We have heard from disgraced presidents and esteemed journalists, from nervous demographers and right-wing bigots, from talk show hosts and the oversampled, oversimplified residents of mythical Middle America.
And they all agree.
Today’s immigrants—primarily Latinos—are just not assimilating. In fact, they seem determined to sequester themselves in ethnic enclaves and keep jabbering away in Spanish. They certainly are not merging into mainstream American culture the way previous immigrants (of good and pure European stock) once did.
Well, there’s just one problem with that analysis. Actually, there are several problems with it, ranging from petty ignorance to overt racism, but we’ll focus on one flaw in the argument:
It’s not true.
You see, numerous studies have found that Latino immigrants “assimilate very well,” when looking at such factors as educational attainment, labor market integration, and yes, English proficiency. The assertion that Hispanics refuse to join American society is a well-known conservative talking point that has the unfortunate trait of being a pathetic lie.
Now, one can argue over what we mean by “assimilation,” and even whether the term itself is prejudicial. But there is no debate that Latino immigrants and their children are adapting to America very well.
Still, what about those sainted immigrants of yesteryear? We have all heard myriad variations of “My grandfather came here from Norway and never spoke Norwegian again!” Or perhaps it was “My grandmother arrived from Italy and banished everything remotely Italian from her house forever!”
At the risk of busting two myths in one article, I have to point out that this trope—the European immigrant who became “American” overnight—is ludicrous.
Hey, I’ve written before about my home state of Wisconsin, which had a thriving German-immigrant community well into the 20th century.
But since we’re on the topic of Germans, and how perfectly they assimilated into America, this might be a good place to point out that as late as 1938, the German-language Staats Zeitung newspaper was selling 80,000 copies a day in New York City.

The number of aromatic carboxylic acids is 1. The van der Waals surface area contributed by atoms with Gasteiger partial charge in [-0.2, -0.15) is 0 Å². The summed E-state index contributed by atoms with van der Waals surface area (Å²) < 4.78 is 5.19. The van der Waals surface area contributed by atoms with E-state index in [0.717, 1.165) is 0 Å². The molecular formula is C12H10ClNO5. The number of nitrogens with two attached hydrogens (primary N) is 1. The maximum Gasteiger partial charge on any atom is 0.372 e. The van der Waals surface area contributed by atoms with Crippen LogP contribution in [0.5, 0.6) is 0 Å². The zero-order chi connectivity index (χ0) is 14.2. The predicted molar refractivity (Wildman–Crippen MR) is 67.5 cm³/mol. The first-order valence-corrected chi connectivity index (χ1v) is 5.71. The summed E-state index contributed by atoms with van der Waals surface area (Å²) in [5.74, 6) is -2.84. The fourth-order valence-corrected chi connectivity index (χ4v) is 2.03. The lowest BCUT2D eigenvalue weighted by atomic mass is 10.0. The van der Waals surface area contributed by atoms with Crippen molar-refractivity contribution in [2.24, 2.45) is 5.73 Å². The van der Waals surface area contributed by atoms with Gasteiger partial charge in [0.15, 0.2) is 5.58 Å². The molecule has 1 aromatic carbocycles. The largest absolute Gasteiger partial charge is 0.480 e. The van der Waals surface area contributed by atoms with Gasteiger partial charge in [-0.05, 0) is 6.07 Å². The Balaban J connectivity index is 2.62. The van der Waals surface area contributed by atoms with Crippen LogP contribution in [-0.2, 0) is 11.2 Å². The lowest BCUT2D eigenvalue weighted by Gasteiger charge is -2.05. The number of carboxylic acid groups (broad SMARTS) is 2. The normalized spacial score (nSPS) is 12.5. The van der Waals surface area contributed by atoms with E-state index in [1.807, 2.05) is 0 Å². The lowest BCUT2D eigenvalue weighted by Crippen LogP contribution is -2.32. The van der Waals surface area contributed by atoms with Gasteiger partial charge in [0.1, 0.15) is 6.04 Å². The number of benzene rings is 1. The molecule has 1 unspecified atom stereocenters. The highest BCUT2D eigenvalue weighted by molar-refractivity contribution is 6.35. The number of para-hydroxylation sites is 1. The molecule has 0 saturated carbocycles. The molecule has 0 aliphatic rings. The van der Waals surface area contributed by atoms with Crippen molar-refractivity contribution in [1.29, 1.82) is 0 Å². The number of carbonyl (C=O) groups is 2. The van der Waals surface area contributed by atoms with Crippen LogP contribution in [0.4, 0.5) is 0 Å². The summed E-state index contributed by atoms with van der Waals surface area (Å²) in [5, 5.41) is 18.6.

This was right around the time when 20,000 Nazis held a rally at Madison Square Garden, an event sponsored by “the German American Bund, an organization with headquarters in Manhattan and thousands of members across the United States.”
Yes, I said 20,000 Nazis in Madison Square Garden.
The German American Bund “had parades, bookstores and summer camps for youth,” offering a vision that “was a cocktail of white supremacy and fascist ideology.”
Also, there was that whole Nazi spy ring, made up primarily of German ex-pats, who tried to steal American military secrets and pass them to the Führer.
So I’m pretty sure that rallying thousands in support of your homeland’s murderous ideology, and actively working to defeat your adopted country in a war, isn’t quite assimilating perfectly.
My intention is not to demonize European immigrants. Just to be clear, the vast majority of Germans who moved to America displayed great patriotism. Also, that Nazi spy ring was broken up by a German immigrant who hated fascists. Plus, I married a fine Wisconsin girl of German ancestry, so there’s that as well.
The point is that we have allowed Latino immigrants to be slandered, slurred, and denigrated, insisting that they can never truly be part of America. And we have done this while shouting that the European immigrants of a century ago became instant patriots about nine seconds after they set foot on U.S. soil.
Neither assertion is true, and to perpetuate them goes beyond simple disservice to the truth. It advances the goals of racists and xenophobes. It harms America.
One final point about Nazis. Recently, students at a Georgia university burned the books of a Latina author “following a lecture in which she argued with participants about white privilege and diversity.”
Burning books, of course, is a straight-up fascist move. And this begs the question: When are those students going to assimilate to American values?
Featured image: American Nazis march during an outing from nearby Camp Siegfried, Yaphank, N.Y., in 1937. (Rex Hardy Jr./The LIFE Picture Collection/Getty Images)